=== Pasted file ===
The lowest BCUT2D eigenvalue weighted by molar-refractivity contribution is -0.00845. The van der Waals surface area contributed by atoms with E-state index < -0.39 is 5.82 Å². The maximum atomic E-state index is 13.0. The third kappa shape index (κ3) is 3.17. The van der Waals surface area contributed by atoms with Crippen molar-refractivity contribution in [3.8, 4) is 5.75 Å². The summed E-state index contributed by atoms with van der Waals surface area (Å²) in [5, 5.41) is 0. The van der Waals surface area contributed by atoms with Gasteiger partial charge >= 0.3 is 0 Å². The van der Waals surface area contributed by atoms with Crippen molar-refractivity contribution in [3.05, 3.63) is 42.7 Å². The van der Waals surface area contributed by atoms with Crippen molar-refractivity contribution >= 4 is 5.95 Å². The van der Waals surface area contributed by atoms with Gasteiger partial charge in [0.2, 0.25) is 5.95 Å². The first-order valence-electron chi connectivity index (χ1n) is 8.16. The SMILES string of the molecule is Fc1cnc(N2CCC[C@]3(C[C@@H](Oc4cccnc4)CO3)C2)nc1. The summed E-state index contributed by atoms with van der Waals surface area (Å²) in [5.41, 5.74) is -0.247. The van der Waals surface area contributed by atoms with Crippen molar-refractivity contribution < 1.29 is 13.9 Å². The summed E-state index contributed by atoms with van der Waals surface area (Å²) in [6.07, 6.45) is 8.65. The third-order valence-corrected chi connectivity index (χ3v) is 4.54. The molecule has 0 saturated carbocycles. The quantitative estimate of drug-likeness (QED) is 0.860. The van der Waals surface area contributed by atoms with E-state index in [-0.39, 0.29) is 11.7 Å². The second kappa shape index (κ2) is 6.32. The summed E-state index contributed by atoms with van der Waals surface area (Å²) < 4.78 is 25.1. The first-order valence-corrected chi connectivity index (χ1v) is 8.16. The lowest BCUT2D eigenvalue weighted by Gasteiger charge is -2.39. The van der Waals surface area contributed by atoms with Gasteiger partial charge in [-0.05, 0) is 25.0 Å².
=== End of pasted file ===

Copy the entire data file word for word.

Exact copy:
The lowest BCUT2D eigenvalue weighted by molar-refractivity contribution is -0.00845. The van der Waals surface area contributed by atoms with E-state index < -0.39 is 5.82 Å². The maximum atomic E-state index is 13.0. The third kappa shape index (κ3) is 3.17. The van der Waals surface area contributed by atoms with Crippen molar-refractivity contribution in [3.8, 4) is 5.75 Å². The summed E-state index contributed by atoms with van der Waals surface area (Å²) in [5, 5.41) is 0. The van der Waals surface area contributed by atoms with Gasteiger partial charge >= 0.3 is 0 Å². The van der Waals surface area contributed by atoms with Crippen molar-refractivity contribution in [3.05, 3.63) is 42.7 Å². The van der Waals surface area contributed by atoms with Crippen molar-refractivity contribution >= 4 is 5.95 Å². The van der Waals surface area contributed by atoms with Gasteiger partial charge in [0.2, 0.25) is 5.95 Å². The first-order valence-electron chi connectivity index (χ1n) is 8.16. The SMILES string of the molecule is Fc1cnc(N2CCC[C@]3(C[C@@H](Oc4cccnc4)CO3)C2)nc1. The summed E-state index contributed by atoms with van der Waals surface area (Å²) in [5.41, 5.74) is -0.247. The van der Waals surface area contributed by atoms with Crippen molar-refractivity contribution < 1.29 is 13.9 Å². The summed E-state index contributed by atoms with van der Waals surface area (Å²) in [6.07, 6.45) is 8.65. The third-order valence-corrected chi connectivity index (χ3v) is 4.54. The molecule has 0 saturated carbocycles. The quantitative estimate of drug-likeness (QED) is 0.860. The van der Waals surface area contributed by atoms with E-state index in [-0.39, 0.29) is 11.7 Å². The second kappa shape index (κ2) is 6.32. The summed E-state index contributed by atoms with van der Waals surface area (Å²) < 4.78 is 25.1. The first-order valence-corrected chi connectivity index (χ1v) is 8.16. The lowest BCUT2D eigenvalue weighted by Gasteiger charge is -2.39. The van der Waals surface area contributed by atoms with Gasteiger partial charge in [-0.05, 0) is 25.0 Å².